Everyone knows it. Me, Chad, The Nation, everybody. The Reds need to obtain a veteran starting pitcher who can reliably show up on the mound every fifth day, give them (dare I say?) 180 innings of work and anchor the pitching staff. Given that the Reds are a small market team, getting one through free […]
The Cincinnati Reds landscape is littered with pitchers who have contended with injuries. Are we living in a unique period, with fragile pitchers and unsure management? It’s worth remembering that even our most respected and beloved managers — including Fred Hutchinson, Dave Bristol. Sparky Anderson, Davey Johnson and Lou Piniella — have been as perplexed […]
In his first at-bat as a Cincinnati Red on Opening Day of 1969, Bobby Tolan smacked a home run into the Sun Deck of Crosley Field off Don Drysdale. It was the start of a stellar four-year run for Tolan, who was the heir apparent to the centerfield position vacated with the trade of Reds […]
Like baseball itself, Spring Training has changed and evolved over the years. Logistically, it sure has for Cincinnati. The Reds left Florida for Arizona in 2010, a move that probably still irks some in the Nation. Apparently, it came down to Sarasota and Goodyear and Reds Owner Bob Castellini didn’t want to pull the trigger. […]
2013 is looking good so far. Despite injuries to their #1 starter, starting leftfielder and cleanup hitter and catcher, the Reds are thick in the race for the Division as Memorial Day awaits. Their MVP is a Boy Named Choo, Votto is hitting like Votto and Bruce looks like he is in the beginning of […]
Thank God for Tony Cingrani. The lefthanded rookie hurler kept the Redlegs from getting swept out of Washington, DC with a true gem this past Sunday. Six innings of work, no runs, 11 strikeouts and a win. And this didn’t come against the Marlins or Cubs, either. Reds and lefthanded pitchers who are successful don’t […]
Redleg Nation is the spouse in a bad marriage screaming, “I don’t know who you are anymore!” Up and down the lineup, this team looks nothing like the club we fell in love with last year. Fans are screaming for divorce. Or at least a separation from Dusty Baker. But, if you think you’ve never […]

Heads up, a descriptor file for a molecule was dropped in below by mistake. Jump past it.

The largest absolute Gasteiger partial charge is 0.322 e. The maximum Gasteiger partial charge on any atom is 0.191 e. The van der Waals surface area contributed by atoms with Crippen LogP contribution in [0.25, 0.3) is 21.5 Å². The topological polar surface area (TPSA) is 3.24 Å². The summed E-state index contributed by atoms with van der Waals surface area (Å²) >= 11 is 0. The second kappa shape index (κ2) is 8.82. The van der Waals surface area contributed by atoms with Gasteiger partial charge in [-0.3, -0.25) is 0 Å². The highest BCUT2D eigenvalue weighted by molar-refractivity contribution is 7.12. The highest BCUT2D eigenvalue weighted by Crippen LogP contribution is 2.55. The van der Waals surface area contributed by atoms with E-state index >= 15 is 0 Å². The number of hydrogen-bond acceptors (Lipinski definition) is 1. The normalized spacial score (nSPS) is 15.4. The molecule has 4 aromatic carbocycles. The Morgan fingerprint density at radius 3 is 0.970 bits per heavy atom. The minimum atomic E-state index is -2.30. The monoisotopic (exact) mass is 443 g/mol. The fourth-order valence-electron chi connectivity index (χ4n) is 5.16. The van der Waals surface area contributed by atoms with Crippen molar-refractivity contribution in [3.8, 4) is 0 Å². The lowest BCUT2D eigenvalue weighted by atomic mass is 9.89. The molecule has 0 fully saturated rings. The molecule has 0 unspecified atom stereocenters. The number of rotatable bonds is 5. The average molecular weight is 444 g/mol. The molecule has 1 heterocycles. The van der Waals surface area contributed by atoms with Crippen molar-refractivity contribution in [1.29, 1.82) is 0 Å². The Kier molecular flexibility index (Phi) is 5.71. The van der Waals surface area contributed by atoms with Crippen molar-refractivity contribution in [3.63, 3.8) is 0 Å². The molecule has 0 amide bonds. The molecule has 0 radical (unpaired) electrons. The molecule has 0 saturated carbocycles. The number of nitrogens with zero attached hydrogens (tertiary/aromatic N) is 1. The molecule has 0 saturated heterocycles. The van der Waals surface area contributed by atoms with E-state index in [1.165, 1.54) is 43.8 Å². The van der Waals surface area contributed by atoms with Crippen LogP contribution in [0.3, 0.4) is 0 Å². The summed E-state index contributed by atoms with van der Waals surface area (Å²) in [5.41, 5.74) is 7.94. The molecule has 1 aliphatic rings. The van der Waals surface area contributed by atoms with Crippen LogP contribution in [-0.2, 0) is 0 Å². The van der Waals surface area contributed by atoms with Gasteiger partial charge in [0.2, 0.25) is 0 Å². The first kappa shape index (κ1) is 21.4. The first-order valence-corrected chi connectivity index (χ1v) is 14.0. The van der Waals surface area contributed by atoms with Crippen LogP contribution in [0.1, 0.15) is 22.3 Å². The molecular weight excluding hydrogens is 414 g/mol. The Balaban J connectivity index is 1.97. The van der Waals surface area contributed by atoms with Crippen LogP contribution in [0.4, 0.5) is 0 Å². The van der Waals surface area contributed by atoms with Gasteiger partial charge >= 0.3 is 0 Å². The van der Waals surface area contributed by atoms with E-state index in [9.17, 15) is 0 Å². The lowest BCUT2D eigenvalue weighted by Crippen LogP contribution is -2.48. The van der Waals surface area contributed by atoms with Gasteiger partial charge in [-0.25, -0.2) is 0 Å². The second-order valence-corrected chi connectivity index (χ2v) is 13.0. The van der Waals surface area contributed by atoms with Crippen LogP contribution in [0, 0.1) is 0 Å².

The Montreal Expos made Gullickson the overall number two pick in the 1977 amateur draft. Gullickson was recalled for good by the Expos in May of 1980 and entered the Expos rotation in the middle of a pennant race. He went 10-5 as a rookie with a 3.00 ERA (119 ERA+) in 24 games, of which 19 were starts. His season highlight came when he set a rookie record with 18 strikeouts on September 10 vs. the Chicago Cubs. Gullickson finished second in the rookie of the year voting and the player with the most similar age 21 season was former Reds phenom Wayne Simpson, who was 14-3 with a 3.02 ERA in 1970.
Despite striking out the 18 Cubs in that one game, Gullickson became known as a control pitcher and not a strikeout pitcher. Gullickson was regularly among the best control pitchers in the league, allowing 2.2 walks per nine innings for his career. He had also averaged 222 innings pitched per year from 1982-85, the four years before joining the Reds, having won in double figures those four consecutive seasons. The Reds were adding Gullickson to a revamped rotation that would include Mario Soto, Tom Browning, and John Denny, with Denny having only been acquired about a week earlier.
December 1, 1972: The Reds trade hitter-formerly injured 2b-turned-outfielder Hal McRae and injured pitching phenom Wayne Simpson to the Kansas City Royals for reserve outfielder Richie Scheinblum and formerly injured pitching phenom Roger Nelson. It wasn’t a good deal for the Reds, but it was a good change of scenery for the participants. McRae had […]
September 22, 1903: “Turkey Mike” Donlin ties a major league record by tripling in four consecutive at bats during a doubleheader split with the Philadelphia Phillies in Cincinnati.
Donlin’s first triple came in the last at bat of a first game 12-7 Reds loss and then he tripled in his first three at bats of the second game Reds 8-1 victory. For the afternoon, Donlin had six hits in seven at bats. For the season, Donlin’s only full season in Cincinnati, Donlin batted .351 with 25 doubles, 18 triples, 7 homers, and 67 rbi, a .420 OBP, and a .936 OPS (155 OPS+). He was second in the league in OPS, triples, home runs, and runs created. He may be one of the best Reds’ talents you’ve never heard of and a piece of one of the greatest collections of Reds outfield talent in Reds history.